Book
 

R a i s i n   D e b t
Healing the wounds of persecution

 

Charles Garoian with Sherrie Garoian

 

Monologue

Working in the dark to pay our raisin debt, working in the dark to define our raison d'Ítre, working in the dark to raise the dead:

We were fast asleep. That is, until the thunder rumbled outside the house and lightning flashed through our bedroom window. I was 11 and my brother was 9. We awakened scared shitless of the dark and the violent strikes of light. Although 3 o'clock in the morning, we were both wide-awake. Afraid of darkness, we tried to bury our faces deep in our pillows.

Working in the dark to pay our raisin debt, working in the dark to define our raison d'Ítre, working in the dark to raise the dead:

After mustering some courage, I peeked out the window and couldn't see a thing until suddenly a flash of lightning illuminated our back yard. For a split second, I saw my father's white '49 Plymouth parked in the driveway next to the vineyard. Then it went dark again. Another flash and I could see the pump house near the irrigation ditch. Dark again. Flash. The basketball pole stood leaning to one side with its shiny black hoop. Darkness. Flash, flash, flash. There was the large mulberry tree under which we would eat our evening meals on the adjacent patio. Flash. Flash. The persimmon tree. More darkness. Flash, our vineyard where we worked to grow grapes and dry raisins. Just then, as I dug my face in the pillow again, our father walked into the room.

Working in the dark to pay our raisin debt, working in the dark to define our raison d'Ítre, working in the dark to raise the dead

Flash. Darkness. It was early September, the high point of the raisin harvest. The grapes had been picked and were drying on paper trays spread on the ground. The crop was in danger of rotting should it begin to rain. Flash, flash. Dark again. We grew Thompson seedless grapes which make the best raisins. After picking, the grapes were spread onto paper trays on the ground where they would dry over a two week period under the sun. As if calibrated scientifically, the vineyard rows were oriented in an east/west direction to maximize exposure to the sun's rays between dawn and dusk, to prevent any shadows from the vines being cast on the drying grapes. Flash. The success of the raisin harvest was essential to our survival. It was our principal means to put bread on the table.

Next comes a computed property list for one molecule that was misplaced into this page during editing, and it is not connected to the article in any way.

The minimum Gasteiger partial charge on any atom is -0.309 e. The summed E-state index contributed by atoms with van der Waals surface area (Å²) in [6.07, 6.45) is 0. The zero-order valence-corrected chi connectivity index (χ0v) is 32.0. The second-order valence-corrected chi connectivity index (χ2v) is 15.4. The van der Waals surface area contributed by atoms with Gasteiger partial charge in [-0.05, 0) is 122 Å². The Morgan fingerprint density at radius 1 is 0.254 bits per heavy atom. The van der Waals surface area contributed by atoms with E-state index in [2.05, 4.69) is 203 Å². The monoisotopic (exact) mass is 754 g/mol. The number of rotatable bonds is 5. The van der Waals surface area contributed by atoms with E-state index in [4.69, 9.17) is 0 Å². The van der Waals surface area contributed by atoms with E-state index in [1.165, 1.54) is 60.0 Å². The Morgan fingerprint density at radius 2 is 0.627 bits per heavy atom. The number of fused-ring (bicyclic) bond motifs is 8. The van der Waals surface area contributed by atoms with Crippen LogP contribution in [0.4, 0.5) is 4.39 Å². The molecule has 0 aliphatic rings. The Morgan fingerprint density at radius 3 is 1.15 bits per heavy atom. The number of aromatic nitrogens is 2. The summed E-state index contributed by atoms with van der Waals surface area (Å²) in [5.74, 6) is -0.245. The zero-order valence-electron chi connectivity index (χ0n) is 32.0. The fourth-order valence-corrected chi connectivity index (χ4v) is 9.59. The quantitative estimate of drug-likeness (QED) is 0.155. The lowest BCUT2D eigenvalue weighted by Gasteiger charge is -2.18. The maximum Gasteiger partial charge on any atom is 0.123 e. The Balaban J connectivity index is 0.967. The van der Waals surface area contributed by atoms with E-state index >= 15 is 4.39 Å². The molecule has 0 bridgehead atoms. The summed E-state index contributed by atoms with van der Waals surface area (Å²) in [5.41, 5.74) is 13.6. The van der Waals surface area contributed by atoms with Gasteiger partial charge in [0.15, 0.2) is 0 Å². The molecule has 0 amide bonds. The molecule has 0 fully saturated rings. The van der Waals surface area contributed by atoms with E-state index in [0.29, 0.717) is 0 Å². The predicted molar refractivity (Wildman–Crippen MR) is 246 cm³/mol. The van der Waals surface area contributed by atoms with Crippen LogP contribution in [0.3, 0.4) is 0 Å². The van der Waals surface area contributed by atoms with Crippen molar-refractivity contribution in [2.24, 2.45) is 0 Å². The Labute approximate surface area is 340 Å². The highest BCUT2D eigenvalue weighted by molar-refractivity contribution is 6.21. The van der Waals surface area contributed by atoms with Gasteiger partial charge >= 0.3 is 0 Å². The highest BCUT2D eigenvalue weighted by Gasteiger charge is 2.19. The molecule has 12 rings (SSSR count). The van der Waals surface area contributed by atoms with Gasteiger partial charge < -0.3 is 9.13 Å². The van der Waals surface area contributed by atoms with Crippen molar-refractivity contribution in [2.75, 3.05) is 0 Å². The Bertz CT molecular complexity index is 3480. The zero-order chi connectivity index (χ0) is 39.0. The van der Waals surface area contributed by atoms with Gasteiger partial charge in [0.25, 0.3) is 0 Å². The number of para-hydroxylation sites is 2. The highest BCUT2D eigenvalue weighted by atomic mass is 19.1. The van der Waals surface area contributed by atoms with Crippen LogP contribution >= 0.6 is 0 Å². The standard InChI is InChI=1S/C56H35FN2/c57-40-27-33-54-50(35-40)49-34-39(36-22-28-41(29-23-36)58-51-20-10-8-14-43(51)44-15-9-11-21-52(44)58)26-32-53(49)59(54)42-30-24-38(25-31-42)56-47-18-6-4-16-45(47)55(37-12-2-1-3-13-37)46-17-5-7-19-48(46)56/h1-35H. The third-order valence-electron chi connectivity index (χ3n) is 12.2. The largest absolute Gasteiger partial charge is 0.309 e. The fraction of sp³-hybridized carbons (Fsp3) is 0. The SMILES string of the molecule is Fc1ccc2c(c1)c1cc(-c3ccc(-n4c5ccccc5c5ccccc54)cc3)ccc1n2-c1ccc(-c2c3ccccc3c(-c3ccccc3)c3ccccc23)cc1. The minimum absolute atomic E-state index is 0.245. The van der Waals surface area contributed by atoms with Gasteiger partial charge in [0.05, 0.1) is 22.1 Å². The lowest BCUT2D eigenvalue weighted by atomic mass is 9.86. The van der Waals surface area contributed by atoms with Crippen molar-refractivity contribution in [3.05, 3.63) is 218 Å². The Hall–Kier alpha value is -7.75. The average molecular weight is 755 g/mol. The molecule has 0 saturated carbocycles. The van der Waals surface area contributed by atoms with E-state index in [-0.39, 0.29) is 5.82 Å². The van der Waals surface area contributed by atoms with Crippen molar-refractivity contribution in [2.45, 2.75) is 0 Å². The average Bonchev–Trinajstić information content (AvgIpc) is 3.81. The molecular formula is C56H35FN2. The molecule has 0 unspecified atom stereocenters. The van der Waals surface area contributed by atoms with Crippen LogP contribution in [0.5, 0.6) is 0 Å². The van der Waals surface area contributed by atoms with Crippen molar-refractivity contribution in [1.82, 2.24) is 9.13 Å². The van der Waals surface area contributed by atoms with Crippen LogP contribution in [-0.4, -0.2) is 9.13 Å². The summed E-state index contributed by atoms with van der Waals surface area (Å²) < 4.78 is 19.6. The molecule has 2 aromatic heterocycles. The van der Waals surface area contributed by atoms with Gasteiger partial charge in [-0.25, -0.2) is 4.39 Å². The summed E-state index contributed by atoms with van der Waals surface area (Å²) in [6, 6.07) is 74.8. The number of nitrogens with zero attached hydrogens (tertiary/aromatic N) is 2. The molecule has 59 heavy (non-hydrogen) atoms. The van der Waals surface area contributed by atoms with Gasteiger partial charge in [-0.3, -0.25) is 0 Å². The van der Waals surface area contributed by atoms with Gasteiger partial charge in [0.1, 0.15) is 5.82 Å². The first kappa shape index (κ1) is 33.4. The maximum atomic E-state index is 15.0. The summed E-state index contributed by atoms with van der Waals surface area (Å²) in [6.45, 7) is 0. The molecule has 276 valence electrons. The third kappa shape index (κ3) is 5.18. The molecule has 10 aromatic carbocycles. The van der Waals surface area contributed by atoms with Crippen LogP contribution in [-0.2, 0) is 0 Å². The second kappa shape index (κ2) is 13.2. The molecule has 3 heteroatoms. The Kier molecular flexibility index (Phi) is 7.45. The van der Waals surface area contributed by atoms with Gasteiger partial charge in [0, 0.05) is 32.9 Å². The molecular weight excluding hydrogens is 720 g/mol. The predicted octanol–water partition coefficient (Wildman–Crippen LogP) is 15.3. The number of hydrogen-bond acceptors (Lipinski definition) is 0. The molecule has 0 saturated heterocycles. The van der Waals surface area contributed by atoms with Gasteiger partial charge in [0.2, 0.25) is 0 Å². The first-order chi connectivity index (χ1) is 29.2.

Working in the dark to pay our raisin debt, working in the dark to define our raison d'Ítre, working in the dark to raise the dead

Flash. Father told us to get up immediately and get dressed. As we jumped into our Penney's jeans and pulled up our Redwing high top work shoes, father listened to the weather report on the radio. Flash. Rain was on its way. Knowing what this meant, we didn't say a word. While dressing, our hearts were pounding in our chests nonetheless. Having previously experienced what we were about to do in the dark of night, we knew what to expect. Flash, flash. Lightning and thunder continued as we prepared to "cigarette roll," a euphemism for rolling semi-dried grapes/raisins in their paper trays as if tobacco in cigarette paper. Question was, could we accomplish the task? Between the three of us there were 20 thousand trays to roll before the rains came.

Working in the dark to pay our raisin debt, working in the dark to define our raison d'Ítre, working in the dark to raise the dead

Both our parents survived the genocide. Flash. They were political refugees who came to America having narrowly escaped persecution. My brother and I, and later our two younger sisters, grew up hearing of the horrors of family members, friends, and neighbors being slaughtered for their cultural difference. Our parents never once considered psychological help, counseling to purge them of their pain, to soften their anger. Such therapies were looked down upon in those days. So they talked about it openly at home around my brother and I, with neighbors, friends, and other family members. Only at Church, in prayers, and during communion was the subject handled with any degree of subtlety. Flash, flash, flash. We grew up amidst their lamentations. The raisin farm was where we learned to search for lost loved ones, where we searched for our lost souls. It was the homeland where we worked to avenge such losses.